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Medulla
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Medulla

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  • 1. MEDULLAMICHAEL STAR, MDDepartment of NeurologyLoyola University Medical CenterJune 2012 1
  • 2. CASE 1 2
  • 3. BASICS 3
  • 4. 4
  • 5. CROSSROADSOF…YOUR BRAINAscending Tracts:1) Dorsal column tract (fine touch, vibration, proprioception)  gracileand cuneate nuclei  lemniscal decussation  medial lemniscus thalamus2) Spinothalamic (pain, temp.)  Thalamus -Decussation at/above spinal level, not medulla!Descending Tracts:1) Corticospinal tract  medullary pyramid  pyramidal decussation Lateral and anterior corticospinal tract2) Medial longitudinal fasciculus (gaze/head movement)  Vestibularnuclei (pons/medulla)  spinal cord -Also ascends to CN III, IV, and VI3) Descending tract of CN V (pain, temperature, crude touch)  Cellbodies in in trigeminal ganglion  spinal nucleus of CN V 5
  • 6. 6
  • 7. CRANIAL NERVE NUCLEIIN THE MEDULLA• Hypoglossal nucleus (XII), dorsal motor nucleus of vagus (X), and solitary tract and nucleus (sensory for VII, IX, and X) are found below the 4th ventricle• Hypoglossal nucleus sends its fibers ventrally between the pyramid and inferior olivary nucleus• Ambiguus nucleus has motor fibers which exit laterally to nerves IX and X to control swallowing and vocalization• Dorsal motor nucleus of X sends its fibers laterally (along with the ambiguus nucleus fibers) to control parasympathetic tone in heart, lungs, and abdominal viscera• Solitary nucleus that receives axons from VII, IX, and X conveys information about taste via the VPM nucleus in the the thalamus which projects to cortex (area 43)• 4 Vestibular nuclei (superior, inferior, medial, and lateral) are found partially in the medulla, partially in the pons 7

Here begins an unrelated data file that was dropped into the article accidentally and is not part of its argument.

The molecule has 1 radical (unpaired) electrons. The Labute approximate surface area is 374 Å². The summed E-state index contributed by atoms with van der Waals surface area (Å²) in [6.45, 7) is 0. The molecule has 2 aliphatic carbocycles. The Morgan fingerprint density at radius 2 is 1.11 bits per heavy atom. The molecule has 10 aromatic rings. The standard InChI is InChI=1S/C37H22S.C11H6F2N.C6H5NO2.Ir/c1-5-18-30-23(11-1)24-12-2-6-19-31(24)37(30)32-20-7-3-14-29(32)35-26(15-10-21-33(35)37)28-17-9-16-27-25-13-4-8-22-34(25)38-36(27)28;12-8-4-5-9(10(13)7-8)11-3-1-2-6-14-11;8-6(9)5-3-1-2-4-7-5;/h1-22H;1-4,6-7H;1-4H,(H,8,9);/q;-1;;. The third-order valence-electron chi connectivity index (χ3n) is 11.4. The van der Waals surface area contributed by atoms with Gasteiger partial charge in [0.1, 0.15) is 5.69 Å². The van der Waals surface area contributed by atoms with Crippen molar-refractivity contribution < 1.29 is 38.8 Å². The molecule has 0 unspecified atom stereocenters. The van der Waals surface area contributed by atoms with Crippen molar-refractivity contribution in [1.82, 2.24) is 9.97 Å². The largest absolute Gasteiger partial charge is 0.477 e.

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  • 14. CASE 1 REVISITED 14
  • 15. 15
  • 16. 16
  • 17. CASE 1 DISCUSSED 17
  • 18. CASE 2A 62 year old man with history of smoking, obesity, diabetesmellitus type 2, hypertension, and hyperlipidemia presentsbecause for the past 2 days he has been having problemstalking and swallowing. He feels that he has developedsomething of a lisp and that when he eats, he feels like thefood is not moving to the back of his mouth. His wife thinkshe is crazy. Patient denies any other symptoms.On physical exam, you note tongue deviation to the rightside.What is the diagnosis? Where is the lesion? 18
  • 19. HINT 19
  • 20. CASE 2 DISCUSSEDThe patient’s tongue deviates to the right because ofweakness of the left tongue. While multiple locations couldpossibly explain this lesion, the sudden onset of symptomsis likely an ischemic stroke of the left paramedian branchesof the anterior spinal artery affecting the fibers of the leftcranial nerve 12, which causes ipsilateral hemiparalysis ofthe tongue 20
  • 21. CASE 3A 32 year old woman with Factor V Leiden and on OCPspresents to the ED with complaints of dizziness and falls for thelast 4 days. The patient note the room “feels like it’s spinningaround me.” The patient first presented to Loretto two daysprior, where, because they don’t have an MRI, they told her shehad BPPV and demonstrated how to do the Epley maneuver anddischarged her. She presents now because she says it has nothelped. Patient notes that dizziness does not resolve withsitting, standing, or laying supine, and Dix-Hallpike, whileannoying, did not make her more or less dizzy. You perform anMRI, but the patient gets nauseous midway through the MRI andstarts moving. You note no lesions in the cerebellum orsupratentorially, however, the brain stem isn’t visualized due tomotion artifacts. ENT performs vestibular testing which rulesout peripheral vertigo.Where could the lesion be? 21
  • 22. HINT 22
  • 23. CASE 3One possible explanation for the patient’s symptoms alongwith an otherwise negative MRI and vestibular testing is anischemic stroke of the posterior inferior cerebellar artery(PICA) affecting the Vestibular nuclei. 23

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